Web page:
Redman’s piece documents Rosie’s national debut on May 29 1943 on the cover of the Saturday Evening Post with a feature announcing her contributions to the war effort. Look at the muscles on that gal! She needs them to control that phallic rivet gun that she used to knock out one prefabricated ship after another. According to About.com‘s Kennedy Hickman, “US shipyards would produce 2,751 Liberty Ships. The majority (1,552) of these came from new yards built on the West Coast and operated by Henry J. Kaiser.”
Operating four yards in Richmond, CA…
September 26, 2010, 2:42 am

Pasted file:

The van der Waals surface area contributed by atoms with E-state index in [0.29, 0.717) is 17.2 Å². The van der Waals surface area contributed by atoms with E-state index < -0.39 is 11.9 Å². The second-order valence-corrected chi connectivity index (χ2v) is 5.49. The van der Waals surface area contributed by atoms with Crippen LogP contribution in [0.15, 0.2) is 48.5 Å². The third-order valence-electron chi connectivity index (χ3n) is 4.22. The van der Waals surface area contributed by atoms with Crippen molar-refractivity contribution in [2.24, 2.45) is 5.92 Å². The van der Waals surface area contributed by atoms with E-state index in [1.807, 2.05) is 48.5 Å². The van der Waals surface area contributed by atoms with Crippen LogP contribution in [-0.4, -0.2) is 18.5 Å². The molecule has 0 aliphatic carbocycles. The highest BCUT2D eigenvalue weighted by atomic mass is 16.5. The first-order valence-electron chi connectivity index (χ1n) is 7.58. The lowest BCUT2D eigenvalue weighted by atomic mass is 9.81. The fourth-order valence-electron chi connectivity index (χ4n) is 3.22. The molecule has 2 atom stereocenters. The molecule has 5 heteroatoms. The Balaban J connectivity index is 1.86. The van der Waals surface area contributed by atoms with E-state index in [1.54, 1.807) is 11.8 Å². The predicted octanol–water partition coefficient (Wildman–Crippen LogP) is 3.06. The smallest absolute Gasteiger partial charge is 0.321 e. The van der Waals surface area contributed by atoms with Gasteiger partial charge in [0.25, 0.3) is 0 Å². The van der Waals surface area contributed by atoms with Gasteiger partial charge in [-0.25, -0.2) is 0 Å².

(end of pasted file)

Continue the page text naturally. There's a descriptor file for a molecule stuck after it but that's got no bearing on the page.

When you were flying over Ohio last week, did you see a big cloud over Toledo? That was a bunch of steamed up faculty! The Toledo Blade reports a wholesale restructuring of the University of Toledo that has comrades at that school in a state of distress. According to Blade reporter Christopher Kirkpatrick,”President Lloyd Jacobs plans to break up the century-old College of Arts and Sciences and create three new colleges in its place.” These colleges will be “discipline-driven,” and the humanities and social sciences have been promised an equal seat at the table with the professional schools and the sciences. Humanities and social science faculty are skeptical of this, and everything else about their future in the new university. Jacobs was hired in 2006, promising the board of trustees that he would “create a UT academic experience more relevant to everyday life, and to ultimately…